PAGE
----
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I am basically a Java programmer having programming knowledge of C# and C++. Considering this, please read the following scenario, which I am using to explain my situation.

Imagine I am creating a program. I am a fan of Module programming, so I divided this program into modules. They are, 1. Alarm 2. Security 3. Writer

Now, in Java, I can represent these modules as packages, where the packages are folders in simple words, outside Java.

Now, if I am gonna use C++, how can I do this? How can I arrange these into packages or something similar like in Java? And, in my real case, I will be using OpenCV C++ library while using C++/CLI for GUI and some C# modules created as DLL's.

My program will be pretty big and complex, and I don't want to see a mess where all the classes, DLL's and everything else located in same folder/without any clear arrangement.

Please help.

UPDATE

Image I have another module called "Speak". This module will be C++/CLI because both c# and c++ will be there. How can I arrange this into packages ?

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I would use folders. –  David Brown Jun 28 '13 at 16:58
    
@DavidBrown: Thank you a lot for the reply. I made a small update, please be kind enough to answer to that as well. –  Sniper Jun 28 '13 at 17:14

2 Answers 2

As far as how you organize your files on the hard drive, it's entirely up to you. When you build the system you have to make sure the compiler knows where the files are; unlike Java, the C++ compiler won't hunt around and try to figure out what you might have meant to do.

As far as logical organization, there really isn't enough information here to make solid suggestions. But for a large group of related classes, a namespace might be the right thing.

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Thank you a lot for the reply. I made a small update, please be kind enough to answer to that as well. –  Sniper Jun 28 '13 at 17:14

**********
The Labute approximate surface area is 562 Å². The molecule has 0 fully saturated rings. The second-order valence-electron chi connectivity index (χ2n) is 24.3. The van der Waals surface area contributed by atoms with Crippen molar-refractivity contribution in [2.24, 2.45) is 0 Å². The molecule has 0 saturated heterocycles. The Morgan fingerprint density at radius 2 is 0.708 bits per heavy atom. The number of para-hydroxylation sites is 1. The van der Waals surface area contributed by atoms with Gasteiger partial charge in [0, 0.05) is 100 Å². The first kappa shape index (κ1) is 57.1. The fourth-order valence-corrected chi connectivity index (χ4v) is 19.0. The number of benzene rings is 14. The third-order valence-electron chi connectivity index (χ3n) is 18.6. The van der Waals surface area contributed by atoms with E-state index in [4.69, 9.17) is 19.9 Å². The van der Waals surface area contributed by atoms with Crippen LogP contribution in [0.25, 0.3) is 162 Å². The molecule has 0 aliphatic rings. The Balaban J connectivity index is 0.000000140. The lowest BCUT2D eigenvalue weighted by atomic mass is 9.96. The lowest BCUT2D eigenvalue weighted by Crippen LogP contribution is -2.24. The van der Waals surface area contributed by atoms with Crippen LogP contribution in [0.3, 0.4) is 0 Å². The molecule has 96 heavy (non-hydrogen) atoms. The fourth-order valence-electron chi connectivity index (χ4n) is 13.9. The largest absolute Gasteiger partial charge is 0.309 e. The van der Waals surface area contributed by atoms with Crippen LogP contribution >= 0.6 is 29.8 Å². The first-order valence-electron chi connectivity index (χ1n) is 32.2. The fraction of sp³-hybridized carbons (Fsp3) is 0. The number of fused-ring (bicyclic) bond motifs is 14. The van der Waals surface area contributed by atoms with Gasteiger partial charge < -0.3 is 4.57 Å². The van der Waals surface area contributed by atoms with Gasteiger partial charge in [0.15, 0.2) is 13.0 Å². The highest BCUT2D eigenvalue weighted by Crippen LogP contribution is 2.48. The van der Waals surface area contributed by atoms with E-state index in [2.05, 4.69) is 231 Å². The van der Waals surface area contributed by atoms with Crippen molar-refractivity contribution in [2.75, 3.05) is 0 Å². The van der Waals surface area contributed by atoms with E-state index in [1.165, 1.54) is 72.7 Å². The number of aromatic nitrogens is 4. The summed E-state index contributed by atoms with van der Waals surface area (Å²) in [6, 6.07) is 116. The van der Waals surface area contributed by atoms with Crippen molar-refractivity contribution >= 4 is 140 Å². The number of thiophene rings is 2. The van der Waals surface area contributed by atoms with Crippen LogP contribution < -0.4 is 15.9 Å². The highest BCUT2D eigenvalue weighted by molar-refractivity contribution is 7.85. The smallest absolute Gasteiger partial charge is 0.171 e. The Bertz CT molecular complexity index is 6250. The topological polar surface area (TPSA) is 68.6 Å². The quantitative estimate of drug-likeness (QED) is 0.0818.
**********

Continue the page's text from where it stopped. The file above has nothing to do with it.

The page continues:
You can set up the source and the binary folders in the project settings. For the scoping, you can use namespaces. Namespaces are very good to prevent name conflicts and giving your program a logical structure, but it does not enforce physical file location. To enforce physical file structure, you manually create it in file explorer and then add those files to your solution. But here is a trick: you might want to include a file from an arbitrary folder and you don't want to always give a full address or something like "....\Folder\file.h". Instead, set up your include directory and create includes in there - files without extensions for each header file and inside specify the path to the header file. From the rest of the program, you can simply do #include Myfile (there should be the angular brackets around "MyFile", but stack overflow parser hides them) and you're good to include it from any subfolder.

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Thank you a lot for the reply. I made a small update, please be kind enough to answer to that as well. –  Sniper Jun 28 '13 at 17:14
    
Are you making the module "Speak" as a library or a standalone console application? In the latter case, you might need to have it in a different project, but in the same solution. If it's a library, I'd still make use of another project, but then you'll need to read about how to "export" dll functions so that they could be accessible from the outside. –  user2520968 Jun 29 '13 at 15:24

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